Have you noticed some of the dye from your jeans bleeding onto your shoes? Well, you aren’t alone. Countless men and women experience this very same problem. When their wear their favorite pair of jeans, they discover that it changes the color of their shoes. If you wear indigo jeans with white shoes, for example, it may turn your shoes to a bluish color. Not only is this frustrating, but it can cost you serious money when you’re forced to replace the discolored shoes. To prevent this from happening, though, you must first understand what causes it.
Dye Is Released From the Jeans
The reason your jeans are staining your shoes is because they’ve released some of their dye. Whether it’s a pair of skinny, straight-leg, boot-cut, high-rise, boyfriend or stretch, all jeans are processed with dye. Dye is responsible for giving the denim its color. Without it, denim would simply be white because it’s a type of cotton, which itself is white.
Dye doesn’t always stay locked inside the denim fabric, however. In many cases, it may leach out, allowing it to reach other garments or accessories like your shoes. As your jeans release some of their dye, the colored liquid will travel down your pant legs before reaching your shoes. And being that most types are shoes are made of leather, their porous nature will naturally absorb some of this dye, thereby changing their color to reflect that of your jeans.
Choose High-Quality Denim Jeans
There are a few steps you can take to prevent your jeans from bleeding onto your shoes, one of which is to choose high-quality jeans. Not all manufacturers produce and sell high-quality denim jeans. Some use cheap, low-quality denim in an effort to save a few bucks. Unfortunately, these low-quality jeans will often stain your shoes because the dye hasn’t set in the denim fabric. After wearing them just once, you may discover that some of the dye has leached onto your shoes.
Make Sure Your Jeans Fit
I know this probably sounds like common sense, but it’s worth mentioning that you should wear jeans fitted for your specific body. If your jeans are too big, they’ll have excess fabric around the bottom of the pant legs that touches your shoes. And with more of the fabric touching your shoes, the risk of bleeding dye is naturally greater.
To find jeans in the perfect size, consider ordering from MakeYourOwnJeans. Unlike most retail apparel stores, we sell jeans in custom sizes. You provide us with your body measurements, and we’ll use those measurements to design a custom-fitted pair of jeans. Along with the other tips listed here, this will reduce the risk of your jeans staining your shoes.
Choose Jeans With a Narrow Opening in the Pant Legs
In addition to choosing high-quality jeans, getting the right cut can also reduce the risk of dye bleeding onto your shoes. Boot-cut, relaxed, baggy and similar cuts with a wide opening in the pant legs have the highest risk of bleeding dye onto your shoes. With a wide opening in the pant legs, they tend to wrap around your shoes when you wear them. As a result, a greater surface area of your shoes will be directly exposed to the denim. If you’re worried about your jeans staining your shoes, avoid cuts with a wide opening and choose a cut with a narrow opening instead.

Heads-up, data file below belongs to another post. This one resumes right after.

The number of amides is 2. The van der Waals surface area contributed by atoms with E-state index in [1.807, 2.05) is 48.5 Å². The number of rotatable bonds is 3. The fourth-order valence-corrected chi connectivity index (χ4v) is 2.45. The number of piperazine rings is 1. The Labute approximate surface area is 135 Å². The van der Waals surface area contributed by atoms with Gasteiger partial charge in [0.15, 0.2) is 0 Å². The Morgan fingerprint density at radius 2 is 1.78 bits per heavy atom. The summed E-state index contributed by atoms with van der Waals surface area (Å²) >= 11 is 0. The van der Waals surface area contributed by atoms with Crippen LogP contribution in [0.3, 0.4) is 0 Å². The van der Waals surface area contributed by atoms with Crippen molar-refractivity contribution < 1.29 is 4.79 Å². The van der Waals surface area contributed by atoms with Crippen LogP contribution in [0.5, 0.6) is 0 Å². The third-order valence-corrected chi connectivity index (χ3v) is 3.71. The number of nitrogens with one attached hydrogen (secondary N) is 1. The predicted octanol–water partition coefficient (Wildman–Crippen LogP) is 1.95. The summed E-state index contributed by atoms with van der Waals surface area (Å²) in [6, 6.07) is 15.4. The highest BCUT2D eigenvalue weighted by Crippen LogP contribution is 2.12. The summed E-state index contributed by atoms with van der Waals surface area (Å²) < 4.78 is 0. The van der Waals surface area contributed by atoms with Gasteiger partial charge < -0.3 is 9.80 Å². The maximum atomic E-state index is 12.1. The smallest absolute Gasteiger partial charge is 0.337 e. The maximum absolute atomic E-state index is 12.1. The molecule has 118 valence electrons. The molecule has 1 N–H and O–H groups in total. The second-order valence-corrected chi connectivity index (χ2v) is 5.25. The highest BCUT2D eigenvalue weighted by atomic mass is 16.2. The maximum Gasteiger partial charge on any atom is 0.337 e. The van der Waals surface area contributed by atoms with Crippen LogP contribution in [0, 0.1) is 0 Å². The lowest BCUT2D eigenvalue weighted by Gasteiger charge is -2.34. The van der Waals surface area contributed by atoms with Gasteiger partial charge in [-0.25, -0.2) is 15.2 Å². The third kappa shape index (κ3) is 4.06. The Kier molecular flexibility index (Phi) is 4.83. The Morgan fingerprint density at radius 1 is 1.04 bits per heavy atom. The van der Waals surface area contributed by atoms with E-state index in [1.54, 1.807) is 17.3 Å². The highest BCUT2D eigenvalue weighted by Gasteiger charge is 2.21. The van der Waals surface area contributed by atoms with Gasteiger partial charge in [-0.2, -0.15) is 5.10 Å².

Beware of Jeans Made of Dry Denim
If your jeans are made of dry denim, they’ll be more likely to bleed onto your shoes than jeans made of washed denim. Upon hearing the term “dry denim,” some people assume it’s literally dry, non-moist denim, but this isn’t necessarily true. Dry denim refers to denim that isn’t washed during production. The denim is harvested from the cotton, after which it’s used to make jeans, jackets or other denim garments. During this process, dry denim is not washed or otherwise soaked in water.
Washed denim, on the other hand, consists of denim that is washed during production. Jeans made of washed denim are less likely to stain your shoes because they’ve already been washed. When denim is washed, it’s submerged in water where some of the “loose” dye is released. This is actually good, as it discourages fading as well as staining.
Wash and Dry Your Jeans Before Wearing Them
Whether your jeans are made of washed or dry denim, you can reduce the risk of them bleeding onto your shoes by washing and drying them a few times before you wear them. Each time you wash and dry your jeans, some of the “loose” dye will be released. Therefore, running jeans through the washing machine and dryer a few times will often protect your shoes from discoloration.
Before washing and drying your jeans, though, it’s recommended that you can check the care label. On this label, you’ll find instructions by the manufacturer on how to clean and care for the jeans. Being that different manufacturers use different materials and construction techniques to make their jeans, cleaning and care requirements vary. By following the steps listed on the care label, you’ll preserve your jeans’ integrity while reducing the risk of them bleeding dye onto your shoes in the process.
Wash Your Jeans With Vinegar
Although it sounds unusual, washing your jeans with vinegar may prevent them from bleeding dye onto your shoes. Just pour 1/2 to 1 cup vinegar into your washing machine, at which point you can place your jeans inside to begin washing them. There’s no need to use any laundry detergent. The vinegar alone will clean your jeans while also safeguarding the dye from bleeding. There are other color-protectant laundry products you can use, but vinegar is an inexpensive, safe and highly effective, making it a popular choice. Washing your jeans just a few times with vinegar should prevent the dye from bleeding onto your shoes.